Perhaps a bigger element of the new rules is something called the severability clause. Essentially, this means that the Texas Women’s Health Program can shut down if it’s no longer in line with Texas law barring abortion providers from receiving state funds. This clause has been called the “poison pill” in previous debates, and its most immediate effect would be that the Texas Women’s Health Program could self-destruct should the federal courts rule in favor of Planned Parenthood (which is are suing to remain in the program). Janek confirmed that the whole program would “go away” if Planned Parenthood won the court case. “I don’t want HHSC spinning our wheels in a program that is contrary to state law,” he said.
When asked what would happen to the patients if the program went away, Janek seemed lost for words. “That would be a question … bluntly … that we had before the waiver [that set the Medicaid Women’s Health Program in motion] … a legislative session is coming up … will have to decide if they want to go in another direction.”
In a statement released yesterday, Kenneth S. Lambrecht, President and CEO of Planned Parenthood Greater Texas said it was “shocking that state officials would rather end low-income women’s access to family planning and preventive health services altogether than allow Planned Parenthood to provide these vital health services to women who chose to come to Planned Parenthood for care.”
More immediately though, the launch date of the new Program is only two weeks away. Critics argue that there aren’t enough non-Planned Parenthood providers to meet the demand, but Janek is optimistic. “My job is to build the most robust network of providers that we can,” he said, arguing that until recently large providers had made it impossible for smaller ones to compete. “As long as there’s a market, we’re confident we’ll get the number of providers needed,” he said. “Everybody else can fight over the details,” he added.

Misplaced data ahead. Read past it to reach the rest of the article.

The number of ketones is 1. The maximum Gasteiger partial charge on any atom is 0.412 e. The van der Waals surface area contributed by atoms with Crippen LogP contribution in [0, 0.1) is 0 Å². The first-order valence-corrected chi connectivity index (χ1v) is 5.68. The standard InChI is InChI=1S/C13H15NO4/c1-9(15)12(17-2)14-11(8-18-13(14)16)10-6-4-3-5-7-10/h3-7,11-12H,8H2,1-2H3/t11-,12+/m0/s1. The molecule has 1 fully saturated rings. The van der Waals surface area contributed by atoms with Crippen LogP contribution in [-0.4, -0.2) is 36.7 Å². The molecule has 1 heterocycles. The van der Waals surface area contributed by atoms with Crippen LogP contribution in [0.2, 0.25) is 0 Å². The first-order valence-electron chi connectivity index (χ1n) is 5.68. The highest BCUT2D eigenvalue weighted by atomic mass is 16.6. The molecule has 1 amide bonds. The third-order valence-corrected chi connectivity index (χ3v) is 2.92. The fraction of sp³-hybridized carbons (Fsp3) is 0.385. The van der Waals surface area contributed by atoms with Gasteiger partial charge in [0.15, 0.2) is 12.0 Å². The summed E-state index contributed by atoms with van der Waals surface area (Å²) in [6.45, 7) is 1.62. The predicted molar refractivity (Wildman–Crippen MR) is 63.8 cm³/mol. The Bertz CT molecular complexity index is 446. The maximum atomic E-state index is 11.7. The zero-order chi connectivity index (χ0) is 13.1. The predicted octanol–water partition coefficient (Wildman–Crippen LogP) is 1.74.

But that still gives these smaller providers only two weeks to gear up. Janek acknowledged that this might be tough but said that his agency has been contacting existing Medicaid contractors and urging them to participate. “We need to pound the pavement and tell the providers to get involved,” he said, emphasizing that there are hundreds of them in the system. However, the former state senator refused to say whether every client would find a doctor on Nov. 1 if she needed one. “I don’t guarantee anything,” he said.
Planned Parenthood was the largest single provider in the Women’s Health Program. Excluding them could deny birth control to thousands of poor women.
Despite his careful wording about 100-percent access on launch date, Janek was fulsome in his faith in an agile market now invigorated (one assumes) by the forced exit of its largest provider. As of this week, the rules of the Texas Women’s Health Program are final, which means that there’s nothing to stop small providers flocking into the market. We need wait only two weeks to see how many actually do.